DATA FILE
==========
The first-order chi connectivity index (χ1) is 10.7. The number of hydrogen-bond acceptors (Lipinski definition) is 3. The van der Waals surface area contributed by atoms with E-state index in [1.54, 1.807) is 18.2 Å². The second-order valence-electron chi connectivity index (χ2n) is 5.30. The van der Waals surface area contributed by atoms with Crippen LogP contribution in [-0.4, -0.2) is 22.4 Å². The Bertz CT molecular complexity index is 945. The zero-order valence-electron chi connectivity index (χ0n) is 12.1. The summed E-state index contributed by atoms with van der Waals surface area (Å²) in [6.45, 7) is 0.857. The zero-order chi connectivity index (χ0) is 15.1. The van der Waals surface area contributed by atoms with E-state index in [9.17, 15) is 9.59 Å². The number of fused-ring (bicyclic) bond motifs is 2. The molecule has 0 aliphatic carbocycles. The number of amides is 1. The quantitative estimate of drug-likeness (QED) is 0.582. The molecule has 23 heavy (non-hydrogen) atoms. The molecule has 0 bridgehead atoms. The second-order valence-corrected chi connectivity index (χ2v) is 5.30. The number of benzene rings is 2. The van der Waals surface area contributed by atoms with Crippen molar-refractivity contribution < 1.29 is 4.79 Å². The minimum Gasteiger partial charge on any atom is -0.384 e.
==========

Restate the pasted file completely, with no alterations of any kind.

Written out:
The first-order chi connectivity index (χ1) is 10.7. The number of hydrogen-bond acceptors (Lipinski definition) is 3. The van der Waals surface area contributed by atoms with E-state index in [1.54, 1.807) is 18.2 Å². The second-order valence-electron chi connectivity index (χ2n) is 5.30. The van der Waals surface area contributed by atoms with Crippen LogP contribution in [-0.4, -0.2) is 22.4 Å². The Bertz CT molecular complexity index is 945. The zero-order valence-electron chi connectivity index (χ0n) is 12.1. The summed E-state index contributed by atoms with van der Waals surface area (Å²) in [6.45, 7) is 0.857. The zero-order chi connectivity index (χ0) is 15.1. The van der Waals surface area contributed by atoms with E-state index in [9.17, 15) is 9.59 Å². The number of fused-ring (bicyclic) bond motifs is 2. The molecule has 0 aliphatic carbocycles. The number of amides is 1. The quantitative estimate of drug-likeness (QED) is 0.582. The molecule has 23 heavy (non-hydrogen) atoms. The molecule has 0 bridgehead atoms. The second-order valence-corrected chi connectivity index (χ2v) is 5.30. The number of benzene rings is 2. The van der Waals surface area contributed by atoms with Crippen molar-refractivity contribution < 1.29 is 4.79 Å². The minimum Gasteiger partial charge on any atom is -0.384 e.